The following story is by guest contributor Jessica Seymour. Jessica is an early-career research and freelance writer based in Darwin, Australia. She enjoys writing in all genres, and her creative work can be found in Voiceworks Magazine, Needle In The Hay, and Gloom Cupboard. She loves to travel, sampling strange foods and stranger people, and discovering new corners of the world.
Bobby took a step back and put his hands on his hips. “I think you’re ready,” he said.
“You think so?” Teddy asked, unsure.
They were standing together in their latest backyard. Teddy hadn’t liked the last place because there were no swings, but this backyard had swings and a slide. Teddy loved this place. He was only seven and this was his second foster family, so his expectations were still really low.
Bobby still wasn’t sure whether he liked this new family or not. They seemed to cut their grass a lot. Good families usually cut their grass. Bobby was fourteen, but he had been in the system since he was eight, so he knew a lot about good families. And bad families, and every kind of family in between.
Bobby looked Teddy up and down. He looked like he had fallen face-first into a recycling bin. His arms and legs were covered in greasy fast-food wrappers that Bobby had stolen from the new family’s bins. Clutched in Teddy’s chubby fists was a long, gnarly-looking twig. His curly brown hair was crushed under an empty bucket of fried chicken, which sat on his head like a helmet.
“You’re ready,” Bobby said again.
Bobby could tell Toby was grinning because his eyes crinkled through the slit in his bucket helmet.
“Cool,” Teddy said.
Bobby raised his own twig. It was shorter than Teddy’s. “Hold your sword like this,” he said.
“How come you don’t need armour?” Teddy asked.
“Because I’ve been fighting monsters longer than you,” Bobby said. A breeze blew through the backyard and tossed his floppy blond hair into his face. He brushed it out of the way. “My skin’s like armour, though. When you’re my age, your skin will be like armour too.”
Teddy’s eyes grew wide. “Seriously?”
Bobby figured that Teddy probably already had pretty tough skin, but he didn’t know it yet. He would soon. It only took a few new families for boys like them to figure out how tough their skin was.
“Pretend I’m a monster, okay?” Bobby said.
Teddy nodded. He raised his sword like Bobby had shown him. He spread his legs like Bobby had shown him. Bobby’s last foster brother wasn’t such a quick study.
Bobby gave a loud cry and swung his sword. Teddy’s eyes went round with surprise as he stepped back. Right before his sword hit Teddy, Bobby slowed it down on purpose. Teddy blocked it.
“Nice block,” Bobby said, smiling. “Try again?”
They did. After a few practice swings, Teddy stopped stepping back every time Bobby came close. His eyes went back to their usual size. Bobby still kept his swings nice and slow and kept his face scrunched up like he was putting all of his strength into the attack.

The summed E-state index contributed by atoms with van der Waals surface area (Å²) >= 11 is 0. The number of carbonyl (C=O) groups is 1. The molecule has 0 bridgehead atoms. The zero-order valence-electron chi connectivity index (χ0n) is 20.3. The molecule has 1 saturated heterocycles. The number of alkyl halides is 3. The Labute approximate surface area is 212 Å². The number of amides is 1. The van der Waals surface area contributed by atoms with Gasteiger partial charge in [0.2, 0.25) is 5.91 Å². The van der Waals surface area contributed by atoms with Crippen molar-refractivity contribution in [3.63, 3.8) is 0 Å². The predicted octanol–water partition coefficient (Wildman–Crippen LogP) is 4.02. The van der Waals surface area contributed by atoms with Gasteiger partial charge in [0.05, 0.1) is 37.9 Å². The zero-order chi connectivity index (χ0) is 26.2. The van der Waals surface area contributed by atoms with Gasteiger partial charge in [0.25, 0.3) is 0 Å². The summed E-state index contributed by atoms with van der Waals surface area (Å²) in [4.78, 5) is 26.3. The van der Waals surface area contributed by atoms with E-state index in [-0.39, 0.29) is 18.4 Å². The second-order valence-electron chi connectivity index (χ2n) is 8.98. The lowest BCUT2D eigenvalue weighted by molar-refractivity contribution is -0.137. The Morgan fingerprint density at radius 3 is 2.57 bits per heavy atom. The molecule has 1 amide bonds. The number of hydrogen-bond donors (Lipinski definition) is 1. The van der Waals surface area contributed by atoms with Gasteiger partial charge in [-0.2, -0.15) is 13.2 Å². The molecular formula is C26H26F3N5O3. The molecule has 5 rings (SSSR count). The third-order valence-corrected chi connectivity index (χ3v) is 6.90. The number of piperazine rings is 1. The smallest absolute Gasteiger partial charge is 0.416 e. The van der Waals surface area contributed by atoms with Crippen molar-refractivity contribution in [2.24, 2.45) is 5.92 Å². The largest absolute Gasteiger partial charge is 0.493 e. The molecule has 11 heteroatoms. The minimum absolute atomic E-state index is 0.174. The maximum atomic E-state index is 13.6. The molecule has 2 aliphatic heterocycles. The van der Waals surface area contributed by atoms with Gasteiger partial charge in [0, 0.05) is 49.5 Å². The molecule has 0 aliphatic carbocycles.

After Teddy had blocked Bobby’s sword a few times, Bobby decided to try teaching Teddy how to attack.
“Now, when a monster attacks you, where do you aim?”
“Here,” Teddy said, pointing to his own stomach.
“Here,” Teddy said, pointing a bit lower.
“And then do I run and get a grown-up?”
Bobby didn’t answer right away.
“Sometimes grown-ups aren’t good at fighting monsters,” he said slowly. He looked down at his sword and saw a piece of bark dangling end. He tore it off. The twig beneath the bark was smooth and pale. “Sometimes monsters like to disguise themselves as grown-ups so that other grown-ups will leave them alone.”
Teddy looked unsure. Bobby didn’t blame him.
“So what do I do?” Teddy asked.
Bobby reached out and guided Teddy’s wrist so that his sword was pointed right at Bobby. “Pretend I’m a monster,” Bobby said, not answering the question. “Fight me.”
Teddy gave a shrill war cry and swung his sword as hard as he could. It hit Bobby right in the stomach. It stung, but Bobby had been hit worse. He pretended to grunt and fall over into the freshly cut grass.
“Oh no! I’ve been slain! The mighty warrior has slain me!”
“Come on, Bobby,” Teddy said, putting his hand on his hip and shaking his head at Bobby. “You’re not hurt. I can tell. I’m not stupid.”
“Yeah, you’re right,” Bobby said. He stood up and grabbed his sword again. “Try again?”
The backdoor opened and Bobby and Teddy turned towards the house. Their new foster father was standing in the doorway. He had a hat on to cover his bald head and a long nose which hooked down and cast a shadow over the bottom half of his face.
“Lunch is ready, boys – oh,” He saw what Teddy was wearing and frowned. “What are you doing?” he asked.
“Bobby’s teaching me how to fight monsters,” Teddy said.
Bobby watched his new foster father. He didn’t seem angry that Teddy was dressed in garbage. Just annoyed. He probably wasn’t a monster dressed like a grown-up, but Bobby would need to get to know him better before he could be sure.
“Well, that’s nice,” their new father said slowly. He looked from Bobby, to Teddy, and then back to Bobby. “Why don’t you clean up and come in for lunch.”
“Sure thing,” Bobby said.
Bobby took Teddy’s hand and led him into the house, passing close to their new foster father as he went. Teddy dropped his sword in the grass. Bobby kept his.